George Frideric Handel
1685-1759 [var. Frederick]; b. Saxony; began to play violin at 7; encouraged by Duke of Saxony; briefly attended university; worked as voilinist in German Opera, Hamburg; travelled in Italy for four years; early works incl. Alcina and Rinaldo; visited England, 1710 and returned in 1712, settling at Brook St.; establishing himself as the premier composer; suffered stroke, 1715; appt. court composer, 1724; invited to Dublin by Lord Lieutenant Wm. Cavendish, 1741-42, and took up accommodation in Abbey St.; his famous oratorio Messiah premiered at Mr. Neales Great [var. New] Musick Hall, in Fishamble St., Dublin, before the most Grand, Polite, and Crowded Audience on 13 April, 1742, with the combined choirs of Christchurch and St. Patricks; Handel died in London from a fatal infection to the eye following an operation for cataract. ODNB OCEL BREF
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Brendan McWilliams, musical notices in Irish Times 13 April, 1991 & 11 Dec, 1999, both arising from production of rock Messiah as Messiah XXI in Dublin with Roger Daltrey and others (panned as bucket of vomit by IT reviewer).
See also account in Constantia Maxwell, Dublin Under the Georges 1714-1830 (London: George Harrap 1936).
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La Tourette Stockwell (Irish Stage &c.), p. 356, Prologue at performance of Handel at opening of Crow St. Jan. 25 1798, spoken by Mr. [William] Cooke (q.v.). See also See H[oratio] Townsend, An Account of Handles Visit to Dublin (Dublin 1852).
Contemporary newspaper notice of Messiah reads: On Tuesday last, Mr. Handels Sacred Grand Oratorio, the MESSIAH, was performed in the new Musick-Hall in Fishamble St.; the best judges alleded it to be the most finished piece of musick. Words are wanting to express the exquisite delight it afforded to the admiring crowded audience. the Sublime, the Grand, and the Tender, adapted to the most elevated, mjaestic and moving words, conspired to transport and charm the ravished heart and ear. It is but justice to Mr. Handel that the world should know he generously gave the Money arising from this Grand Performance to be equally shared by the Mercers Hospital, for which they will for ever gratefully remember his Name; and that the gentlemen of the two Choirs, Mr. Dubourg, Mrs. Avolio, and Mrs Cibber, all performed their parts to Admiration, acted also on the same disinterested principle, satisfied that the deserved Applause of the Publick, and the conscious pleasure of promoting such useful and extensive charity. thee were above 700 people in the room, and the sum collected for that noble and pious charity amounted to about £400, out of which £127 goes to each of the three great and pious charities.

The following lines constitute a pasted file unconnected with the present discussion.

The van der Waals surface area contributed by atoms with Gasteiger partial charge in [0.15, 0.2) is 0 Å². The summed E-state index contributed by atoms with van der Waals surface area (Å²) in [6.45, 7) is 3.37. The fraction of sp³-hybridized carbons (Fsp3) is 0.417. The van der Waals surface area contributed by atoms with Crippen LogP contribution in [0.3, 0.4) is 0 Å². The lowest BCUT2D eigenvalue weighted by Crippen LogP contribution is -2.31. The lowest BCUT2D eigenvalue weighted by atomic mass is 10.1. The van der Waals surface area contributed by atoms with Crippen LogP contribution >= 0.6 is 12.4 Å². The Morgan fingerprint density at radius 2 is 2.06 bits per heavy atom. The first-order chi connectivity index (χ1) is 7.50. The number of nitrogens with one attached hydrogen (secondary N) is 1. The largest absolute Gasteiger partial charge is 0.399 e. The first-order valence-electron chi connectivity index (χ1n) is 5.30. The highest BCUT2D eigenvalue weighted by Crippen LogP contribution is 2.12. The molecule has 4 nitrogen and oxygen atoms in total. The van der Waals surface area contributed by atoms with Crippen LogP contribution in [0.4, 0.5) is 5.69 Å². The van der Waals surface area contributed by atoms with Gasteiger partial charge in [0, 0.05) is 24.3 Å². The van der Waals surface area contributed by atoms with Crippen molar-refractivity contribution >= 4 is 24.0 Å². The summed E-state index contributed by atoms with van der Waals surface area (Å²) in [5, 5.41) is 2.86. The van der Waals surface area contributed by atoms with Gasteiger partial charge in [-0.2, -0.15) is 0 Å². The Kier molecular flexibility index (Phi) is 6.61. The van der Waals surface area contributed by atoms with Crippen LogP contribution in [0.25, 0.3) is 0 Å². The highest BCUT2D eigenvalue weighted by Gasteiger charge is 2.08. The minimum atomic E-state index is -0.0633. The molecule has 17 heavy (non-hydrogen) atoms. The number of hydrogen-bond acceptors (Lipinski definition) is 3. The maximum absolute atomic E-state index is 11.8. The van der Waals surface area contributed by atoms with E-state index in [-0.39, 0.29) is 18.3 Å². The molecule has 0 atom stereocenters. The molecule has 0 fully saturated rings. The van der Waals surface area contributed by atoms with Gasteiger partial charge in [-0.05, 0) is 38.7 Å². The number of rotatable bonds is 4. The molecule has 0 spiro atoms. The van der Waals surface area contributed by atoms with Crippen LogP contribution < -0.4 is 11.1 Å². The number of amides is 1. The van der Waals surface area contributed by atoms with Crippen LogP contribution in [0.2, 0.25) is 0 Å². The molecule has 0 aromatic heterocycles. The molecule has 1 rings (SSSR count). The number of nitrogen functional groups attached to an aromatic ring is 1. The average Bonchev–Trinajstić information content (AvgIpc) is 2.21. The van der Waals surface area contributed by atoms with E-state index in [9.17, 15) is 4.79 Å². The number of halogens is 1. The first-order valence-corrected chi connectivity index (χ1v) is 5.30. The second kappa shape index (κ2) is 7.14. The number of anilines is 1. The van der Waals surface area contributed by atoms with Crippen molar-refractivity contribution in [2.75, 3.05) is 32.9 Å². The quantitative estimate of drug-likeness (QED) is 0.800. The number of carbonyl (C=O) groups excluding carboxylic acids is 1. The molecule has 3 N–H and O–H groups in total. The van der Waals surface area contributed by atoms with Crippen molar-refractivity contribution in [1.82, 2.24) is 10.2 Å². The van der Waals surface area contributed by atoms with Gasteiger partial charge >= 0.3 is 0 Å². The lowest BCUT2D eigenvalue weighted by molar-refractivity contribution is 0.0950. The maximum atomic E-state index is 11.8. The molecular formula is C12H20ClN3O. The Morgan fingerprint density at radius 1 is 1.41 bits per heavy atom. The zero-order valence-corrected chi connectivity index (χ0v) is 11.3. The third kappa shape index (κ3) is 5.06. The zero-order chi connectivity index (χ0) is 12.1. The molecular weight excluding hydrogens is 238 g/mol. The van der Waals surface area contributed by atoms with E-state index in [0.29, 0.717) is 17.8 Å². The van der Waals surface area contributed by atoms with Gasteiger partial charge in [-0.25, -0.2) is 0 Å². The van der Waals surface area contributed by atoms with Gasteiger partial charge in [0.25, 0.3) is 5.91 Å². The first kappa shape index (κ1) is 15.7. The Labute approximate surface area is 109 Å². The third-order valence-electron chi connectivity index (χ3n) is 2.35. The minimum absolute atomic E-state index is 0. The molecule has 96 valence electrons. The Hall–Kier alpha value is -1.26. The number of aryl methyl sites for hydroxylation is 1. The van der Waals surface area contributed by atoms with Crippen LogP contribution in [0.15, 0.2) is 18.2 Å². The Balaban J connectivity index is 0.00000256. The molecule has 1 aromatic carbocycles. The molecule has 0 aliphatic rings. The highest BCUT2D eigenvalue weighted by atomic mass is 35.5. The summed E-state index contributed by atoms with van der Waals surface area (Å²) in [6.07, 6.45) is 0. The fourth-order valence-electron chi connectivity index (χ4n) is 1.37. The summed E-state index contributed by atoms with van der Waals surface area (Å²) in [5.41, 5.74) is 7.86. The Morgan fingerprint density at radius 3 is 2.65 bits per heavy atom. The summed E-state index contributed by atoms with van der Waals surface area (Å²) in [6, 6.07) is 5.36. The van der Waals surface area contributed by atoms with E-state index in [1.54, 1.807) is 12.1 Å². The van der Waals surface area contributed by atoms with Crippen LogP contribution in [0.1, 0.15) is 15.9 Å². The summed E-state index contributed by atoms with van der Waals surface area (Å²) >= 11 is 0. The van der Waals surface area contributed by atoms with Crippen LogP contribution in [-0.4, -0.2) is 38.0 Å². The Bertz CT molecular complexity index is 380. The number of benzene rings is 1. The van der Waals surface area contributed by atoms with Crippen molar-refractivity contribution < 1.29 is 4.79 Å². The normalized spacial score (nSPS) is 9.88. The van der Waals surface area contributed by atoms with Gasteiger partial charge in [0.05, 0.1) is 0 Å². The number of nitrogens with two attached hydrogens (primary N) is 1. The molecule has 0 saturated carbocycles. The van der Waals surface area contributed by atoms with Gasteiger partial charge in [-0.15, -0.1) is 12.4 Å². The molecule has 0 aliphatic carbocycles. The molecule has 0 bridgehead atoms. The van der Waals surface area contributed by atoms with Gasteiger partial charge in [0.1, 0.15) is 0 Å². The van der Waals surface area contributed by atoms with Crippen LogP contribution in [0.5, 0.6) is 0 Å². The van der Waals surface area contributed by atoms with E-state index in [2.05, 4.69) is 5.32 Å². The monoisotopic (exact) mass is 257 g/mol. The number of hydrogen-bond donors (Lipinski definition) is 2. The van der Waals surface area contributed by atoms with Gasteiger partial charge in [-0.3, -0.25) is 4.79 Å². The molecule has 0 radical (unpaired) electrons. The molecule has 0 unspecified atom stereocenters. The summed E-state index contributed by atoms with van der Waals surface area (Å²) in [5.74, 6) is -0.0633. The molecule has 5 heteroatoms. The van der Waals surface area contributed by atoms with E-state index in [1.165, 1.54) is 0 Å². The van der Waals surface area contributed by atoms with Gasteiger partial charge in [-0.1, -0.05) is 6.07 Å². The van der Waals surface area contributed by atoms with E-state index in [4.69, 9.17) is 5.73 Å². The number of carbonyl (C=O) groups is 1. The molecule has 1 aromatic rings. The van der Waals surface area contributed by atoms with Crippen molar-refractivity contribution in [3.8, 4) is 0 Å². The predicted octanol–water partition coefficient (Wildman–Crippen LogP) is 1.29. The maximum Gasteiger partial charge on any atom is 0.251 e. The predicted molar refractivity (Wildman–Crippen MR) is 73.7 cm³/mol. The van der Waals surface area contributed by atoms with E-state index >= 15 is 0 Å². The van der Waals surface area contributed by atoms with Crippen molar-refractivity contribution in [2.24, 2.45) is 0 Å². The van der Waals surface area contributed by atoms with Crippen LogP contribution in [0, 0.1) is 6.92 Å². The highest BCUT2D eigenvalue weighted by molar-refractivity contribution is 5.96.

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Brian de Breffny, ed., Ireland: A Cultural Encyclopaedia (London: Thames & Hudson 1982), notes that Handels stay in Ireland was the most illustrious chapter in the citys [musical] chronicle, and the premiere of Messiah, on 13 April 1742, its acme. [under music].
Dictionary of National Biography, records: In Autumn 1741, Handel went to Dublin on the invitation of the Duke of Devonshire, then Lord Lieutenant ... a series of subscription concerts arranged at the new music hall in Fishamble St., where a number of his popular cantatas ... with instrument concertos [were played]. Handel had taken with him his new oratorio, finished in 23 days. It was first heard at rehearsal on 8 April; performed 13 April for the benefit of charities incl. prisoners in gaol. 700 people filled the hall, designed for 600; ladies were obliged to leave off their hoops and gentlemen their swords. The performance was repeated on 3 June.
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Denis Florence MacCarthy, Dublin Sonnet, in Sir John Gilberts History of the City of Dublin [epigraph]: Where Handels hand moves the great organ stops.
Variants: Sir Paul Herveys Oxford Companion to English Literature (1951 edn.) gives name as George Frederick [orig. Haendel], and puts Messiah premiere at 1741 [chk]; Phyllis Hartnoll, ed., Oxford Companion to Theatre (1988) writes that it was composed 22 Aug.-14 Sept. 1741, performed 13 April 1742 (Dublin), and London a year later (23 March 1743), to a libretto by Charles Jennens.
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